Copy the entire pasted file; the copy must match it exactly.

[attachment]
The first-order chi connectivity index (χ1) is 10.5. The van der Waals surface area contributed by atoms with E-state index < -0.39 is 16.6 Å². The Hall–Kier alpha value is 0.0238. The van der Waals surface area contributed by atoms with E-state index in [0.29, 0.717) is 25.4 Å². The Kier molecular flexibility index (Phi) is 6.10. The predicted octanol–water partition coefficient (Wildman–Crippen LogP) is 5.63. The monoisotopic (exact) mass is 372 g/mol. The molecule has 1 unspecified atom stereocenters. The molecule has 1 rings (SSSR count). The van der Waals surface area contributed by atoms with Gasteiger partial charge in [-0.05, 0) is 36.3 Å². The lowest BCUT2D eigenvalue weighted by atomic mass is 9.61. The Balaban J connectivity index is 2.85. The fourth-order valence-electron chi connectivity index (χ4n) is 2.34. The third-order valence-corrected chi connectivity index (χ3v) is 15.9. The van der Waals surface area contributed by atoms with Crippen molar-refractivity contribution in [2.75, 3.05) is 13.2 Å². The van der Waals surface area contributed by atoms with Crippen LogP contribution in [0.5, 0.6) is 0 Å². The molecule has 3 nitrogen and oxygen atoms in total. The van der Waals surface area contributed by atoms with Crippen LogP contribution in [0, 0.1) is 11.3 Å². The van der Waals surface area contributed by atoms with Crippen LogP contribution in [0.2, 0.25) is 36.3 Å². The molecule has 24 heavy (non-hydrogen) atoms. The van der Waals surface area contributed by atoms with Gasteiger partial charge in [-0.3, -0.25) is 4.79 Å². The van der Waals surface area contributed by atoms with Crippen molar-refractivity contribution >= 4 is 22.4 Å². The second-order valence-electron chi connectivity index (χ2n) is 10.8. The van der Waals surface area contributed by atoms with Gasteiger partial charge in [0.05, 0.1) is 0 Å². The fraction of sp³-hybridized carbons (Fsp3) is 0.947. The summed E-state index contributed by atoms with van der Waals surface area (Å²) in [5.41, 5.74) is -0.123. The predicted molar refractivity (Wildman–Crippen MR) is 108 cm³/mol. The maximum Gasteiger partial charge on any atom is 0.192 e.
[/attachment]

The first-order chi connectivity index (χ1) is 10.5. The van der Waals surface area contributed by atoms with E-state index < -0.39 is 16.6 Å². The Hall–Kier alpha value is 0.0238. The van der Waals surface area contributed by atoms with E-state index in [0.29, 0.717) is 25.4 Å². The Kier molecular flexibility index (Phi) is 6.10. The predicted octanol–water partition coefficient (Wildman–Crippen LogP) is 5.63. The monoisotopic (exact) mass is 372 g/mol. The molecule has 1 unspecified atom stereocenters. The molecule has 1 rings (SSSR count). The van der Waals surface area contributed by atoms with Gasteiger partial charge in [-0.05, 0) is 36.3 Å². The lowest BCUT2D eigenvalue weighted by atomic mass is 9.61. The Balaban J connectivity index is 2.85. The fourth-order valence-electron chi connectivity index (χ4n) is 2.34. The third-order valence-corrected chi connectivity index (χ3v) is 15.9. The van der Waals surface area contributed by atoms with Crippen molar-refractivity contribution in [2.75, 3.05) is 13.2 Å². The van der Waals surface area contributed by atoms with Crippen LogP contribution in [0.5, 0.6) is 0 Å². The molecule has 3 nitrogen and oxygen atoms in total. The van der Waals surface area contributed by atoms with Crippen LogP contribution in [0, 0.1) is 11.3 Å². The van der Waals surface area contributed by atoms with Crippen LogP contribution in [0.2, 0.25) is 36.3 Å². The molecule has 24 heavy (non-hydrogen) atoms. The van der Waals surface area contributed by atoms with Gasteiger partial charge in [-0.3, -0.25) is 4.79 Å². The van der Waals surface area contributed by atoms with Crippen molar-refractivity contribution >= 4 is 22.4 Å². The second-order valence-electron chi connectivity index (χ2n) is 10.8. The van der Waals surface area contributed by atoms with Gasteiger partial charge in [0.05, 0.1) is 0 Å². The fraction of sp³-hybridized carbons (Fsp3) is 0.947. The summed E-state index contributed by atoms with van der Waals surface area (Å²) in [5.41, 5.74) is -0.123. The predicted molar refractivity (Wildman–Crippen MR) is 108 cm³/mol. The maximum Gasteiger partial charge on any atom is 0.192 e.